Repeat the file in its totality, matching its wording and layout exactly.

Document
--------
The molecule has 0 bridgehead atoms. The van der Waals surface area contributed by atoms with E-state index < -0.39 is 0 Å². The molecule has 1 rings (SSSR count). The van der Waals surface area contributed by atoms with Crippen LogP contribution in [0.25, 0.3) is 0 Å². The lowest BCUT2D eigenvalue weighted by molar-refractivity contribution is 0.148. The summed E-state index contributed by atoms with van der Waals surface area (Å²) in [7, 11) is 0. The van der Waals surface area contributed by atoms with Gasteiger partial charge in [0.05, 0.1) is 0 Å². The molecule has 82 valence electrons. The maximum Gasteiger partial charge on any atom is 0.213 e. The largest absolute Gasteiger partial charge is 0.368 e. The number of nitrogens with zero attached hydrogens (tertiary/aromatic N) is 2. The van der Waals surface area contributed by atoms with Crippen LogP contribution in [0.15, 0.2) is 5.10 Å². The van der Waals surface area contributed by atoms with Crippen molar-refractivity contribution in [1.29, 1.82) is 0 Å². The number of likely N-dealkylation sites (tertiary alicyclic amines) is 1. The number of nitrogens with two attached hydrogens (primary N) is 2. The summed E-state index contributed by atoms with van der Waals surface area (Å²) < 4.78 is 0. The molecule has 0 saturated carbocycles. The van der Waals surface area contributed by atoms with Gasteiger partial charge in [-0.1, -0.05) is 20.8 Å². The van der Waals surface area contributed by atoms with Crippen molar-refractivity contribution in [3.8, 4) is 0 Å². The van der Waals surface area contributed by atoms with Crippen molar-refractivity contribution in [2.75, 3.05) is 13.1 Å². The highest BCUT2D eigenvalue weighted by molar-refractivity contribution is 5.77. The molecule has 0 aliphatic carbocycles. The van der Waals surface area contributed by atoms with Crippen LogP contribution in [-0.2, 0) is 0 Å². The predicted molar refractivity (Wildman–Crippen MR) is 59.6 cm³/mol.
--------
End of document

The molecule has 0 bridgehead atoms. The van der Waals surface area contributed by atoms with E-state index < -0.39 is 0 Å². The molecule has 1 rings (SSSR count). The van der Waals surface area contributed by atoms with Crippen LogP contribution in [0.25, 0.3) is 0 Å². The lowest BCUT2D eigenvalue weighted by molar-refractivity contribution is 0.148. The summed E-state index contributed by atoms with van der Waals surface area (Å²) in [7, 11) is 0. The van der Waals surface area contributed by atoms with Gasteiger partial charge in [0.05, 0.1) is 0 Å². The molecule has 82 valence electrons. The maximum Gasteiger partial charge on any atom is 0.213 e. The largest absolute Gasteiger partial charge is 0.368 e. The number of nitrogens with zero attached hydrogens (tertiary/aromatic N) is 2. The van der Waals surface area contributed by atoms with Crippen LogP contribution in [0.15, 0.2) is 5.10 Å². The van der Waals surface area contributed by atoms with Crippen molar-refractivity contribution in [1.29, 1.82) is 0 Å². The number of likely N-dealkylation sites (tertiary alicyclic amines) is 1. The number of nitrogens with two attached hydrogens (primary N) is 2. The summed E-state index contributed by atoms with van der Waals surface area (Å²) < 4.78 is 0. The molecule has 0 saturated carbocycles. The van der Waals surface area contributed by atoms with Gasteiger partial charge in [-0.1, -0.05) is 20.8 Å². The van der Waals surface area contributed by atoms with Crippen molar-refractivity contribution in [3.8, 4) is 0 Å². The van der Waals surface area contributed by atoms with Crippen molar-refractivity contribution in [2.75, 3.05) is 13.1 Å². The highest BCUT2D eigenvalue weighted by molar-refractivity contribution is 5.77. The molecule has 0 aliphatic carbocycles. The van der Waals surface area contributed by atoms with Crippen LogP contribution in [-0.2, 0) is 0 Å². The predicted molar refractivity (Wildman–Crippen MR) is 59.6 cm³/mol.